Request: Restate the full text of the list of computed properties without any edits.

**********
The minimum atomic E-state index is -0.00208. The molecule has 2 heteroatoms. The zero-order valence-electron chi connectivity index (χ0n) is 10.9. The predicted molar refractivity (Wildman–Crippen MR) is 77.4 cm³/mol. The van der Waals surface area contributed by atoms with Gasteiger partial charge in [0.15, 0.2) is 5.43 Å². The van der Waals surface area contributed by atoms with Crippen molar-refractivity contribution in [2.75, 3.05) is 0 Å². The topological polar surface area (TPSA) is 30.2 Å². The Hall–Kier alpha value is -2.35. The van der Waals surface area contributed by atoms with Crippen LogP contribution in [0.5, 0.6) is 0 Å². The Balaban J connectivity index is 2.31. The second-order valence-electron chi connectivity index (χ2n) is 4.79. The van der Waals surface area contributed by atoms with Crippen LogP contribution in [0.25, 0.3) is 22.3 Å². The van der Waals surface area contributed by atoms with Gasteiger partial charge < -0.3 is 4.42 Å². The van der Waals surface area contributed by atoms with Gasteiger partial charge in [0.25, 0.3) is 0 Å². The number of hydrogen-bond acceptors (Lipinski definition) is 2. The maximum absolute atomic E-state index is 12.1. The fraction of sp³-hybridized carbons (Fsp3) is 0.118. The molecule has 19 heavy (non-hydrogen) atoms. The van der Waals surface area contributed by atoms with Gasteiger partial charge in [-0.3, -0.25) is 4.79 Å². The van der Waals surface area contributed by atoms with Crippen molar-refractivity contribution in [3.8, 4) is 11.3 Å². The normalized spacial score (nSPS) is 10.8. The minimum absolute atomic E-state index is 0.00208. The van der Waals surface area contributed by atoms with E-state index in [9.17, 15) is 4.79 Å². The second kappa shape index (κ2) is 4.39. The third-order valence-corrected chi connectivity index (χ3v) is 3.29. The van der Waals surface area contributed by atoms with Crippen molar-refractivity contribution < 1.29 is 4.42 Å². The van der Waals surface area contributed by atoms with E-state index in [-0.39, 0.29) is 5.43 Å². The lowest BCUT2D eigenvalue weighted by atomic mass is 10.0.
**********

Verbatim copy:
The minimum atomic E-state index is -0.00208. The molecule has 2 heteroatoms. The zero-order valence-electron chi connectivity index (χ0n) is 10.9. The predicted molar refractivity (Wildman–Crippen MR) is 77.4 cm³/mol. The van der Waals surface area contributed by atoms with Gasteiger partial charge in [0.15, 0.2) is 5.43 Å². The van der Waals surface area contributed by atoms with Crippen molar-refractivity contribution in [2.75, 3.05) is 0 Å². The topological polar surface area (TPSA) is 30.2 Å². The Hall–Kier alpha value is -2.35. The van der Waals surface area contributed by atoms with Crippen LogP contribution in [0.5, 0.6) is 0 Å². The Balaban J connectivity index is 2.31. The second-order valence-electron chi connectivity index (χ2n) is 4.79. The van der Waals surface area contributed by atoms with Crippen LogP contribution in [0.25, 0.3) is 22.3 Å². The van der Waals surface area contributed by atoms with Gasteiger partial charge < -0.3 is 4.42 Å². The van der Waals surface area contributed by atoms with Gasteiger partial charge in [0.25, 0.3) is 0 Å². The number of hydrogen-bond acceptors (Lipinski definition) is 2. The maximum absolute atomic E-state index is 12.1. The fraction of sp³-hybridized carbons (Fsp3) is 0.118. The molecule has 19 heavy (non-hydrogen) atoms. The van der Waals surface area contributed by atoms with Gasteiger partial charge in [-0.3, -0.25) is 4.79 Å². The van der Waals surface area contributed by atoms with Crippen molar-refractivity contribution in [3.8, 4) is 11.3 Å². The normalized spacial score (nSPS) is 10.8. The minimum absolute atomic E-state index is 0.00208. The van der Waals surface area contributed by atoms with E-state index in [9.17, 15) is 4.79 Å². The second kappa shape index (κ2) is 4.39. The third-order valence-corrected chi connectivity index (χ3v) is 3.29. The van der Waals surface area contributed by atoms with Crippen molar-refractivity contribution < 1.29 is 4.42 Å². The van der Waals surface area contributed by atoms with E-state index in [-0.39, 0.29) is 5.43 Å². The lowest BCUT2D eigenvalue weighted by atomic mass is 10.0.